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Tuesday, July 23rd, 2024

Breaking News for

Sportsmen Since 1967

Tuesday, July 23rd, 2024

Breaking News for

Sportsmen Since 1967

Glenn Sapir

Nobody Asked Me, But…: Quick-hit thoughts on New York’s outdoor issues

…From personal observations, the effects of Epizootic Hemorrhagic Disease (EHD) in my part of the state really took a toll on the whitetail population two years ago, and the deer herd does not seem to be recovering quickly. I hope the DEC has not over-allotted Deer Management Permits for the affected Wildlife Management Units.

Nobody Asked Me, But…: Quick-hit thoughts on New York’s outdoor issues Read More »

Hunting and fishing licenses: The backbone of New York’s fish and wildlife management

When I hung up the phone after making my annual license purchases, I felt very pleased. First of all, I was legal for the coming year, a status I have enjoyed since I was 16. Second, I had drawn both Deer Management Permits for which I had I requested, including one for New York’s 3-H Wildlife Management Unit. A DMP for that unit had been a seemingly nearly impossible draw in recent years.
I had another reason to feel good. In the process of purchasing my license, I had also purchased a Habitat Access and Improvement Stamp and made a contribution to the Venison Coalition. I was paying my dues.

Hunting and fishing licenses: The backbone of New York’s fish and wildlife management Read More »

New York’s early goose season offers hunters a fine start to fall

For me, the coming of September brought sad thoughts when I was growing up. For one thing, it meant an end to my delightful stay at our family’s summer home, where I could fish, stalk flying insects, and hunt frogs. It also meant that it would be the last month to fish for trout until the following April, as you then weren’t permitted by law to target trout in the offseason, even if you fully intended to release the fish. Of course, it also meant the start of school, a dreadful realization indeed.

New York’s early goose season offers hunters a fine start to fall Read More »

Here’s how to make the most of fishing during the dog days of summer

We are in the midst of the dog days of summer, when the weather is uncomfortably hot and humid. For me, that means fishing in early morning or late evening, when the waters are at their coolest and torrid sunshine isn’t beating down, raising beads of sweat to the surface of my skin.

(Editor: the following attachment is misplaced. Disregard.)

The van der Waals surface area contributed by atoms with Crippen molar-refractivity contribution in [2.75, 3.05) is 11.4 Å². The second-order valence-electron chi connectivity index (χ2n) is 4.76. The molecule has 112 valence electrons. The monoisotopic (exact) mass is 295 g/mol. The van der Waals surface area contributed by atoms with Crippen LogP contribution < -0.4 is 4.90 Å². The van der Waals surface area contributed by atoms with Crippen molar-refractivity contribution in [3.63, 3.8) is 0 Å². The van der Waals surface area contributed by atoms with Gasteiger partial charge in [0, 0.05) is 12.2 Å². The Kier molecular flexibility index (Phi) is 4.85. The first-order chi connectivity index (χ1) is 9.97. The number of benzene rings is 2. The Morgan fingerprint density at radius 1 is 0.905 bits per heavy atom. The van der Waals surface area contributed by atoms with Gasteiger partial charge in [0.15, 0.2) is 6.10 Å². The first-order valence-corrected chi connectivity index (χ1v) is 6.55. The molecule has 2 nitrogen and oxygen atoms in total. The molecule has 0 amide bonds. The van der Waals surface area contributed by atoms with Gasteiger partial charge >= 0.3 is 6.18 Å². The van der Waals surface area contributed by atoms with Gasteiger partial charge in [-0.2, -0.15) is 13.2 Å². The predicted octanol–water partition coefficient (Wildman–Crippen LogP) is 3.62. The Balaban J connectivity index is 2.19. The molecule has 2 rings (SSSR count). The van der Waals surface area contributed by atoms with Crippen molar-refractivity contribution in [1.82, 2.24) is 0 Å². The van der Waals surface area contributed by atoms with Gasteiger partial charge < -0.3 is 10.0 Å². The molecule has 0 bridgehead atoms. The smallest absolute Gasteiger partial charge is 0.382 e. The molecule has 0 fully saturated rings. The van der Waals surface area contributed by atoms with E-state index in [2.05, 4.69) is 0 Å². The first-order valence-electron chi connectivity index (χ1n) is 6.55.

Here’s how to make the most of fishing during the dog days of summer Read More »

How lessons from “summer school” helped shape me as a sportsman

When I was a kid, to me summer began in July. That’s when school had ended, perhaps later than in any other state, and good times in the country would begin, free of a classroom. At the time, however, I didn’t realize or appreciate that those summer months also provided a school for me.

How lessons from “summer school” helped shape me as a sportsman Read More »

A wacky way of bass fishing that works wonders

On the occasion of fishing with Virgil, we rigged his purple 6-inch worms Texas style, with the hook point embedded in the worm. Throwing his bait into inviting shoreline cover, Virgil came out with a 9-pound Florida largemouth.
“Throw in there and catch his grandpa,” Virgil encouraged me, and with the same worm setup as his, I made a perfect cast toward the blowdown lying in the water. In seconds I was bringing in a 7-pound hawg.

A wacky way of bass fishing that works wonders Read More »

Don’t let an accident happen in the turkey woods

No matter what your definition of a successful hunt is, it can never be applied to an outing when an accident occurs. In turkey hunting, where hunters try to conceal themselves with camouflage from head to foot, the scenario for a hunting accident might seem particularly apt to unfold. It is your job to make sure that it doesn’t.

Don’t let an accident happen in the turkey woods Read More »

Turkey hunters: would you shoot a jake?

If you are a sportsman who believes bigger is better, I can’t fault you. I feel the same way, but I learned a valuable lesson during the New York spring turkey hunting season 20 years ago that showed me that a bird shouldn’t be memorable simply by the length of its spurs or beard. When I think of the turkeys with which I reached my two-tom limit that spring, I measure them by the excitement they provided me on those hunts. As you prepare for the upcoming turkey season, you might be interested in my experiences 20 years ago.

Turkey hunters: would you shoot a jake? Read More »

Fish deep and slow for New York’s early-season trout

As a kid and young adult, the month of March produced nightly dreams of the upcoming trout opener on April 1. I’d relive casts, retrieves and strikes at my favorite stream from previous seasons as I tossed and turned under the covers. Dreams, however, don’t necessarily forecast what actually transpires later in our waking hours.

Fish deep and slow for New York’s early-season trout Read More »

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